Company CEO Nikesh Arora said Portland, Ore.-based Twistlock is "by far the leader" in the container security market, and since clients still want to use best-in-breed technology, the company decided it was important to buy Twistlock and integrate it into their cloud security platform. The company wants to integrate Twistlock very quickly so that it can offer customers a full public cloud security suite, he said.
The Santa Clara, Calif.-based platform security vendor is driving consolidation in the cloud security space, Arora said, by making it so that customers no longer have to buy piece products for containers, private cloud, public cloud, on-premise, SaaS or serverless security.
3. Palo Alto Networks Acquires Demisto
Purchase Price: $474.2 Million (SEC Filing)
Palo Alto Networks in March purchased analytics and automation vendor Demisto to bolster threat prevention and response to security teams.
The Santa Clara, Calif.-based platform security giant said the deal will drive better use of AI and machine learning to further automate security operations. The automated playbooks from Cupertino, Calif.-based Demisto have helped reduce alerts that require human review by up to 95 percent, Palo Alto Networks said, allowing security teams to focus on more complex matters.
From a sales standpoint, the company said Demisto plans to continue executing against the company's aggressive growth plans with the aim of leveraging Palo Alto Networks' distribution network to achieve its ambitious goals. On the technical side, Demisto plans to work closely with the Palo Alto Networks team to strengthen its existing integration with Palo Alto Networks’ Application Framework.
2. Carbonite Acquires Webroot
Purchase Price: $622 Million (SEC Filing)
Carbonite in March purchased Webroot to create a company that can deliver both backup and recovery as well as cloud-based cybersecurity on the endpoint.
The Boston-based data protection provider said that it and Bloomfield, Colo.-based Webroot share a go-to-market focus and complementary ecosystem of channel partners. At the same time, Carbonite said that Webroot's leading MSP partners and remote monitoring and management (RMM) relationships provide the company with a new channel for increased scale and market expansion.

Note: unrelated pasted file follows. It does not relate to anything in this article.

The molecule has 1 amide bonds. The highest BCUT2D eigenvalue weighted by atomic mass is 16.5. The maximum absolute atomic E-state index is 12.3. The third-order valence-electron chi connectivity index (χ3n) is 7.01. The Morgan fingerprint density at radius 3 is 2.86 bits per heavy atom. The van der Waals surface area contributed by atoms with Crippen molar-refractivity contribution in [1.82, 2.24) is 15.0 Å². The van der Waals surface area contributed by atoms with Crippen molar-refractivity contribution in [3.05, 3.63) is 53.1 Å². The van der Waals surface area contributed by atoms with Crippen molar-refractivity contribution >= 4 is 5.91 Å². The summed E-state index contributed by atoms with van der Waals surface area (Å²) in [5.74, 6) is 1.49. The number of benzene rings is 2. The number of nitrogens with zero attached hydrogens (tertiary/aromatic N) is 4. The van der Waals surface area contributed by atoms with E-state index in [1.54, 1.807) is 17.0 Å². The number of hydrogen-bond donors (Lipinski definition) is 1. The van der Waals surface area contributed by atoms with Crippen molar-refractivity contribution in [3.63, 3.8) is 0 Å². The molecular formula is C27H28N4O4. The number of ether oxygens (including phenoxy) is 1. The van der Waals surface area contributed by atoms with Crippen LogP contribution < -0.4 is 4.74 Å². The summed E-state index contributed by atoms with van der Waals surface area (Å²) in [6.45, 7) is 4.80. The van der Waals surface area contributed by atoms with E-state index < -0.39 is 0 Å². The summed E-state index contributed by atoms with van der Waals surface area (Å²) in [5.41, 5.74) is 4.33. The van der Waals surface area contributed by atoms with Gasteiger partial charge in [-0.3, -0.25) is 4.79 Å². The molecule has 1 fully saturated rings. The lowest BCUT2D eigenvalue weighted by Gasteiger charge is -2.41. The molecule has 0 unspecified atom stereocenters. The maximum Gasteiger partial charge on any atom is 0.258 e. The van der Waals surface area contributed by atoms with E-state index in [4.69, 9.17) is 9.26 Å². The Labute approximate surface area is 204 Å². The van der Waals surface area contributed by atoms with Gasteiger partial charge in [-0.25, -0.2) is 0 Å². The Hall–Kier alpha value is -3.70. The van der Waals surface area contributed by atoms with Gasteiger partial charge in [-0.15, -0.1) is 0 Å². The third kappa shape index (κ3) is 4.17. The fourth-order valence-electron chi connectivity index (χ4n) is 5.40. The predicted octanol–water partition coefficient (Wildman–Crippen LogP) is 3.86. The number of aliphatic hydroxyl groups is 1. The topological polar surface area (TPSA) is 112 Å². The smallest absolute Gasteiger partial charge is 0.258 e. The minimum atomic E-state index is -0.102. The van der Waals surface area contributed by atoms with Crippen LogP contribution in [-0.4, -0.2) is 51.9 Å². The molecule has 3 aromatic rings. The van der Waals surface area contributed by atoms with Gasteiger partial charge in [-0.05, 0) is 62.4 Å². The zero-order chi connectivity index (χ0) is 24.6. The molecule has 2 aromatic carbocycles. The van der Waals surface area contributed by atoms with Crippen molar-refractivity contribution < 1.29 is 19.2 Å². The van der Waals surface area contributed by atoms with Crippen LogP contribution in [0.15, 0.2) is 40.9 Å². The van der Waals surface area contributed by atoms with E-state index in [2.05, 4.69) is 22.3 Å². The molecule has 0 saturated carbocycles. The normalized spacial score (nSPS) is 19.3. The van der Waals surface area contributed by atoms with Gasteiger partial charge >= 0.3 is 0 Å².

With the evolution of threats like ransomware, Carbonite President and CEO Mohamad Ali said customers and partners are increasingly seeking a more comprehensive offering that's both powerful and easy to use. The combined customer base will benefit from an easy-to-use, cloud-based, integrated offering, which includes unique ransomware prevention and recovery capabilities.
1. Insight Partners Acquires Recorded Future
Purchase Price: $780 Million (Press Release)
Minority owner Insight Partners agreed in May to purchase a controlling stake in Recorded Future to accelerate the threat intelligence vendor's technical and product vision.
The Somerville, Mass.-based company said it's uniquely positioned to capitalize on opportunities in adjacent markets such as security operations, vulnerability management, and third-party risk. Recorded Future said it plans to leverage New York-based Insight's deep experience and internal consulting arm, Insight Onsite, to accelerate the next phase of the company's global growth and expansion.
Recorded Future Co-Founder and CEO Christopher Ahlberg said the company has been working with Insight Managing Director Mike Triplett and his team for a number of years, and has benefitted from the company's sage advice, industry knowledge, and relationships. Getting bought by Insight was the logical next step for Recorded Future given the opportunities in front of the company, according to Ahlberg.